Intrathekales 1%iges 2-Chloroprocain im Vergleich zu 0,5%iges Bupivacain für ambulante Operationen. Eine prospektive, beobachterverblindete, randomisierte klinische Studie

Hintergrund: In der vorliegenden Arbeit werden zwei Lokalanästhetika in ihrer Wirksamkeit und ihrem Nebenwirkungsprofil im Hinblick auf kurzdauernde, ambulante Operationen in Spinalanästhesie miteinander verglichen: Bupivacain aus dem Bereich der niedrigdosierten, langwirksamen Lokalanästhetika, und...

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Bibliographic Details
Main Author: Leschka, Katharina
Contributors: Wulf, Hinnerk, (Prof. Dr. med.) (Thesis advisor)
Format: Doctoral Thesis
Published: Philipps-Universität Marburg 2017
Online Access:PDF Full Text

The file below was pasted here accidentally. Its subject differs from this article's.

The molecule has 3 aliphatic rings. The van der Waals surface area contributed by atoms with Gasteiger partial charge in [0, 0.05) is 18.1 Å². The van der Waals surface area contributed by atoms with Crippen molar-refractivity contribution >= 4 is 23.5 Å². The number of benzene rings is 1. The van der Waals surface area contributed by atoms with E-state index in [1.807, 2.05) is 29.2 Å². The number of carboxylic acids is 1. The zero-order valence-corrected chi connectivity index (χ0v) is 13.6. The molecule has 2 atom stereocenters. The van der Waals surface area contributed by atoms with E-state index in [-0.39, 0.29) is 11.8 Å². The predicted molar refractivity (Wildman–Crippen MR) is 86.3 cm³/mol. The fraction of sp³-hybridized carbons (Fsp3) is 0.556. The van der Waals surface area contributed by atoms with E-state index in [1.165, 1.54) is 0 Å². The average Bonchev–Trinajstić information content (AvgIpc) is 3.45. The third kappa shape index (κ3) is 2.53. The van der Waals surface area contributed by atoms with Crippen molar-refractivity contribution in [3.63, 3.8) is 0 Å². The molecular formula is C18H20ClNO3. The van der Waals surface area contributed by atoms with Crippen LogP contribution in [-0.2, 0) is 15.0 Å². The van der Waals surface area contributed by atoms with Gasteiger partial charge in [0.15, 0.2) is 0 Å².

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Background: In the present study two local anesthetics are being compared concerning their efficacy and side effects regarding their use in ambulatory surgery in spinal anesthesia which are bupivacaine, being a low-dosed long-acting local anesthetic, and 2-Chloroprocaine, being a short-acting one. Since lidocaine is no longer used due to TNS an appropriate local anesthetic had been missing for short duration ambulatory surgery. This prospective, observer-blinded, randomized, multicenter study aimed at determining the non-inferiority of 50 mg of plain 1% 2-chloroprocaine vs. 10 mg of 0.5% plain bupivacaine in terms of sensory block onset time at T10 after spinal injection. The study hypothesis was that the difference in onset times of sensory block to T10 between the two drugs is ≤ 4 min. Methods: One hundred and thirty patients undergoing lower abdominal or lower limb procedures (≤ 40 min) were randomized to receive one of two treatments: 50 mg of plain 1% 2-chloroprocaine (n = 66) or 10 mg of plain 0.5% bupivacaine (n = 64). Times to sensory and motor block onsets, maximum sensory block level, readiness for surgery, regression of sensory and motor blocks, first analgesic requirements, unassisted ambulation, home discharge, and side effects after 24 h and 7 days were registered blindly. Results: 2-Chloroprocaine was comparable with plain 0.5% bupivacaine in terms of time to sensory block at T10 level. The group with 2-chloroprocaine showed faster onsets of motor block (5 vs. 6 min), maximum sensory block level (8.5 vs. 14 min), resolution of sensory (105 vs. 225 min) and motor (100 vs. 210 min) blocks, unassisted ambulation (142.5 vs. 290.5 min), first analgesic requirement (120 vs. 293.5 min), and home discharge (150 vs. 325 min) (all comparisons, P < 0.05). No chloroprocaine patient developed transient neurological symptoms. Conclusion: Spinal anesthesia with 50 mg of plain 1% 2-chloroprocaine is similar to 10 mg of plain 0.5% bupivacaine in terms of onset of sensory block at T10 but shows quicker recovery from anesthesia than with 0.5% bupivacaine. 2-Chloroprocaine represents a local anesthetic that shows a well-suited profile especially for short duration ambulatory surgery. This is also confirmed by the official approval of 2-chloroprocaine for spinal anesthesia for surgeries with a duration <40minutes in March 2013 in Europe.